All chronic alcoholics suffer from some level of nutritional deficiencies [5, 7-10]. The alcoholic obtains most, if not all, his/her daily energy requirements from ethanol, which although not a nutrient, contains approximately 7 calories per gram and represents about 3% to 5% of the daily energy intake of the adult American population. As the most widely abused drug of our society, ethanol contributes dramatically to the development of disease states of several organ systems, especially the liver [12] and gastrointestinal tract [13]. For many, the result is diminished utilization of oral nutrients that are necessary for normal health which leads to the subsequent state of malnutrition [14, 15].

Treating alcoholic malnutrition and end organ injury is a complex problem. Damage to vital organ function via the toxic effects of alcohol is just one of the many issues that need to be addressed. Absorption, assimilation, and elimination are all impaired to some degree. Unfortunately, the efficacy of intestinal absorption in a given patient cannot be predicted adequately [3, 11]. Inadequate diet, digestion, and malabsorption contribute to secondary malnutrition [13, 16]. Alcohol causes changes in protein digestion and metabolism [51], absorption, metabolism, and utilization of vitamins [52, 53], and deficiencies of minerals [54].

Lack of quality oral nutrition, impaired utilization of these nutrients, and excessive loss and reduced storage of these nutrients all impede movement back to mental and physical health and recovery. In fact, the central paradox in treating chronic alcoholism is getting enough nutrients into the alcoholic for organ repair so that the organ itself can utilize the nutrients in the most efficient manner possible. This is one reason that some treatment programs have begun to supply vital nutrients in much higher quantities to recovering alcoholics than one would supply a person in reasonably good health [17]. Nutritional supplementation and the correction of subclinical deficiencies are not only vital for improvement of general physiological health during detoxification and treatment [18], but also absolutely necessary for relapse prevention.  Improving nutritional status is not only paramount in the detoxification stages and early treatment, it has also been shown, at least in the long-term, to decrease the over-all relapse rate [19, 20].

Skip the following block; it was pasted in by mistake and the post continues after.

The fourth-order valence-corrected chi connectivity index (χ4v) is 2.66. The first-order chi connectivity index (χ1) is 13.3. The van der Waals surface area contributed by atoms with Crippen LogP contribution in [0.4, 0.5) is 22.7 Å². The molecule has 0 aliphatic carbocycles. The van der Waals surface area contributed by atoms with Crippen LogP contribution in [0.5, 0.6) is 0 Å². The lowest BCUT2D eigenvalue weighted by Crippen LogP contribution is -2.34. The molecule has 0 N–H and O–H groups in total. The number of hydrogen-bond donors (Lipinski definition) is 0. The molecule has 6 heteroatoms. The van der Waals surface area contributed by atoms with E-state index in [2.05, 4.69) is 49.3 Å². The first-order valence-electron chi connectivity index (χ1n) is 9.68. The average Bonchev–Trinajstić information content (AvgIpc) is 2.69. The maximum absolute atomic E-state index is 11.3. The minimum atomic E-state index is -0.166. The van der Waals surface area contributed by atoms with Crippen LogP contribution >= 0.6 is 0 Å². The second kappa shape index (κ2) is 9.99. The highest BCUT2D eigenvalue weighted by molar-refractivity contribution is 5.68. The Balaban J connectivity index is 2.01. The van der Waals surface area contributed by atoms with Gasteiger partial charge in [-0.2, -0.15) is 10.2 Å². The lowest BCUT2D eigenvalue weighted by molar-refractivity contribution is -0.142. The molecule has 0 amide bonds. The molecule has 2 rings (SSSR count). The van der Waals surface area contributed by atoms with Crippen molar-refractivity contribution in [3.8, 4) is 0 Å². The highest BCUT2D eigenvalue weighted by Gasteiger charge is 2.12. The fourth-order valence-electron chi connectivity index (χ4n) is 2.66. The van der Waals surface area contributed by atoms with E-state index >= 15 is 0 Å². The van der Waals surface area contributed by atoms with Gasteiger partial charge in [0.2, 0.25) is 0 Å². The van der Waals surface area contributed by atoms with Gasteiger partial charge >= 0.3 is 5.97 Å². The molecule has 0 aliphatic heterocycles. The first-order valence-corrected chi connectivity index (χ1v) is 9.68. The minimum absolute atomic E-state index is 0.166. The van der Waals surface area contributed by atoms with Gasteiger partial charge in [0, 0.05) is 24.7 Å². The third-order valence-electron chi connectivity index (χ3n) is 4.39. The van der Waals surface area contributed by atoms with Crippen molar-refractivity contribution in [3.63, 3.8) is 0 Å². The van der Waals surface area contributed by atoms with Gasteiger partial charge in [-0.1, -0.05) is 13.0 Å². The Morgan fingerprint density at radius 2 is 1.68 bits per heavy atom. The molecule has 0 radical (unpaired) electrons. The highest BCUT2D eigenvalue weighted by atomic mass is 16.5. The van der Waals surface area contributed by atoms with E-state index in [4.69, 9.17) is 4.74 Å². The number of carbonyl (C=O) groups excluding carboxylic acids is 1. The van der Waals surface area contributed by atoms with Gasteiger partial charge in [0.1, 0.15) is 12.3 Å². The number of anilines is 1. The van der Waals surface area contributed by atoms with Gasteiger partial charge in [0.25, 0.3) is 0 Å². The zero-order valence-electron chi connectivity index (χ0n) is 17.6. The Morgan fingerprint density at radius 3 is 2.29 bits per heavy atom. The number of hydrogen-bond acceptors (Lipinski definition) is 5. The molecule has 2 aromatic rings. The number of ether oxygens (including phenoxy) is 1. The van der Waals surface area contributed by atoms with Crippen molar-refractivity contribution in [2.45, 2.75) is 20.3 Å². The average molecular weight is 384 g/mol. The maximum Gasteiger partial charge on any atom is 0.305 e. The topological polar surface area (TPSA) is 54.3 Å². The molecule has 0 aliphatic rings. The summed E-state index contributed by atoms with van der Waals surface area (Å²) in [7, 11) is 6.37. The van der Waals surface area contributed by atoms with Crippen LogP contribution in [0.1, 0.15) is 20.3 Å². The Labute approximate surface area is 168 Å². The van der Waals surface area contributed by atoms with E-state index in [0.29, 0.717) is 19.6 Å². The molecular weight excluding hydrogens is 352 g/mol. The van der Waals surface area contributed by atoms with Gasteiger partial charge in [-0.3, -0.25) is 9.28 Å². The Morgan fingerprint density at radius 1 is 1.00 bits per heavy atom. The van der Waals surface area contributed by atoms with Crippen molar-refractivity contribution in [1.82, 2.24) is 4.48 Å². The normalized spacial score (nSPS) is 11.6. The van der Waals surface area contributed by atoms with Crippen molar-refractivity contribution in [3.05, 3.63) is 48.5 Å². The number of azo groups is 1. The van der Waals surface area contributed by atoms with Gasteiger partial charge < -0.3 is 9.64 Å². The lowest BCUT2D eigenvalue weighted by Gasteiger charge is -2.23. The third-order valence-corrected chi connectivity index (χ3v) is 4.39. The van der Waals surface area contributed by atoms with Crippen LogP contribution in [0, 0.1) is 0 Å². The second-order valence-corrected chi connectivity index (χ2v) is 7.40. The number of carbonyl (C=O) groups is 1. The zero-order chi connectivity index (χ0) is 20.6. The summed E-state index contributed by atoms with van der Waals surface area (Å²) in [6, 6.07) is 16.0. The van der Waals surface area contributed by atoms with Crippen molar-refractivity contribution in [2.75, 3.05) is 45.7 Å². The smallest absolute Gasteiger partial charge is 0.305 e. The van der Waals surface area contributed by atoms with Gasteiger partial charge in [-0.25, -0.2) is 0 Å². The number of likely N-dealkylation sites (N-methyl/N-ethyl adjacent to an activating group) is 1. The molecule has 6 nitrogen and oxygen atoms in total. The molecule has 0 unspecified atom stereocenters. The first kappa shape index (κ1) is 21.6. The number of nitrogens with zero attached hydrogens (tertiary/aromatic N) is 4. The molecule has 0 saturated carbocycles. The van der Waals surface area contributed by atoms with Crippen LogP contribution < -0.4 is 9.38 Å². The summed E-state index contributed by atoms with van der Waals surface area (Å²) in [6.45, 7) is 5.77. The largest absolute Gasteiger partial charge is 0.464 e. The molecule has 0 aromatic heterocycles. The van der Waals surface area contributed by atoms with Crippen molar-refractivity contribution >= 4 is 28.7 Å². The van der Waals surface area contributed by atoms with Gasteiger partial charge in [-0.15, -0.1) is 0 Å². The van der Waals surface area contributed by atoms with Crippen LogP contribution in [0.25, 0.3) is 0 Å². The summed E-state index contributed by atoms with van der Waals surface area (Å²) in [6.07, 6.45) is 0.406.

Not only do nutritional deficiencies increase alcohol cravings, they also promote complications in alcoholics such as heart disease, liver disease, high blood pressure, diabetes, osteoporosis, and increased cancer risk [21]. Additionally, the chronic use of alcohol has been shown to promote the development of depression [13, 21-28]. Nutritional therapies have been shown to not only reduce hepatotoxicity, reduce withdrawal syndromes and cravings, they also alleviate depression and anxiety [32, 33].

Well-intentioned "nutritionally" based hospital diets have been shown to be less effective in treating alcoholism than whole food diets. In one such trial, coffee, junk food, dairy products, and peanut butter were replaced by a special diet which included fruit and a whole foods protocol. At the six-month review, fewer than 38% of those on the hospital diet had remained sober, compared to 81% of those eating the special diet [29]. Other trials have shown that restricting sugar, increasing complex carbohydrates, and eliminating caffeine reduced alcohol cravings [30]. When alcoholics are placed on diets high in raw foods, many spontaneously avoid alcohol (and tobacco); those placed on nutrient-loaded diets along with multivitamin supplements did far better at follow-up in abstaining from alcohol than did the controls [31]. Unfortunately, research is limited involving nutritional treatment of alcoholism or drug addiction. However, in the well-planned nutritionally based programs that have been implemented, negative results are rare.

Joan Larson, director of Health Recovery Center and author of Seven Weeks to Sobriety, has compiled astonishing statistics after designing a program that utilized nutrition as the foundation of alcoholic recovery. One hundred alcoholic clients, chosen at random, were followed up 3.5 years after completing the program. At discharge (7-weeks), 85% were free of anxiety, 94% claimed no sleep problems, 98 % claimed no shakiness, 96% were free from dizziness, and 95% were subjectively depression-free. Furthermore, at the 6-month interview 92% were abstinent from alcohol, 85% of whom had remained continually abstinent since treatment. Some three years later, 95 of the original 100 subjects were interviewed and 74 percent had remained abstinent [17].

It has been known for some time that certain systemic problems, such as hypoglycemia, can cause an increase in the desire to use alcohol [34]. In fact, it has been noted that almost all alcoholics suffer from some level of dysfunctional blood sugar regulation [35]. This condition in itself increases alcohol cravings plus the desire to increase sugar intake. Control of blood sugar is paramount in recovery and has to be included in all levels of the treatment regime.